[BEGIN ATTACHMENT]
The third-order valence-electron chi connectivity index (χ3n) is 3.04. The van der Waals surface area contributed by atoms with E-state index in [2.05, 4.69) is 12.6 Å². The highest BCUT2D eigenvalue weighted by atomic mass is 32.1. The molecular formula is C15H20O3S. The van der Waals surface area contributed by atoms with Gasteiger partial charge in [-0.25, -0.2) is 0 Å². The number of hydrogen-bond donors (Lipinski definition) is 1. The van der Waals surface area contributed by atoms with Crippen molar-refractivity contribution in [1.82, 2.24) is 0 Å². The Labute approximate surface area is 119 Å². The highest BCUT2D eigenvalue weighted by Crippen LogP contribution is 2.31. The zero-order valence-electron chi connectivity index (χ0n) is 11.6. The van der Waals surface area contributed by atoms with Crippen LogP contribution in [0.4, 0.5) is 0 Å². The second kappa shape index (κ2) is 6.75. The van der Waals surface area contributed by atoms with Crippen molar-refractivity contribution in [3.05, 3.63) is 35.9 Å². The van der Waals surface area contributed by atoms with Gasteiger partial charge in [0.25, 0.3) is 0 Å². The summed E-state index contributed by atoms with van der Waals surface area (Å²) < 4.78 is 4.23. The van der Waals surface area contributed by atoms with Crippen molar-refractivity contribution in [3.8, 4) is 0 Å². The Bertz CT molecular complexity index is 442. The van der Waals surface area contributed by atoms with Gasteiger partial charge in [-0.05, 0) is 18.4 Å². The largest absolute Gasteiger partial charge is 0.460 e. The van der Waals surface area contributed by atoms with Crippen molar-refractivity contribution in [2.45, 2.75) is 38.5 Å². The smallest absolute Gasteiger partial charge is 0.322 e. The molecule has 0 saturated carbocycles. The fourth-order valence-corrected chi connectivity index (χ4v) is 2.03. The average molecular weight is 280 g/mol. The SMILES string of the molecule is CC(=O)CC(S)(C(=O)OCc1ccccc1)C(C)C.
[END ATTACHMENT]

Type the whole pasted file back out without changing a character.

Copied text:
The third-order valence-electron chi connectivity index (χ3n) is 3.04. The van der Waals surface area contributed by atoms with E-state index in [2.05, 4.69) is 12.6 Å². The highest BCUT2D eigenvalue weighted by atomic mass is 32.1. The molecular formula is C15H20O3S. The van der Waals surface area contributed by atoms with Gasteiger partial charge in [-0.25, -0.2) is 0 Å². The number of hydrogen-bond donors (Lipinski definition) is 1. The van der Waals surface area contributed by atoms with Crippen molar-refractivity contribution in [1.82, 2.24) is 0 Å². The Labute approximate surface area is 119 Å². The highest BCUT2D eigenvalue weighted by Crippen LogP contribution is 2.31. The zero-order valence-electron chi connectivity index (χ0n) is 11.6. The van der Waals surface area contributed by atoms with Crippen LogP contribution in [0.4, 0.5) is 0 Å². The second kappa shape index (κ2) is 6.75. The van der Waals surface area contributed by atoms with Crippen molar-refractivity contribution in [3.05, 3.63) is 35.9 Å². The van der Waals surface area contributed by atoms with Gasteiger partial charge in [0.25, 0.3) is 0 Å². The summed E-state index contributed by atoms with van der Waals surface area (Å²) < 4.78 is 4.23. The van der Waals surface area contributed by atoms with Crippen molar-refractivity contribution in [3.8, 4) is 0 Å². The Bertz CT molecular complexity index is 442. The van der Waals surface area contributed by atoms with Gasteiger partial charge in [-0.05, 0) is 18.4 Å². The largest absolute Gasteiger partial charge is 0.460 e. The van der Waals surface area contributed by atoms with Crippen molar-refractivity contribution in [2.45, 2.75) is 38.5 Å². The smallest absolute Gasteiger partial charge is 0.322 e. The molecule has 0 saturated carbocycles. The fourth-order valence-corrected chi connectivity index (χ4v) is 2.03. The average molecular weight is 280 g/mol. The SMILES string of the molecule is CC(=O)CC(S)(C(=O)OCc1ccccc1)C(C)C.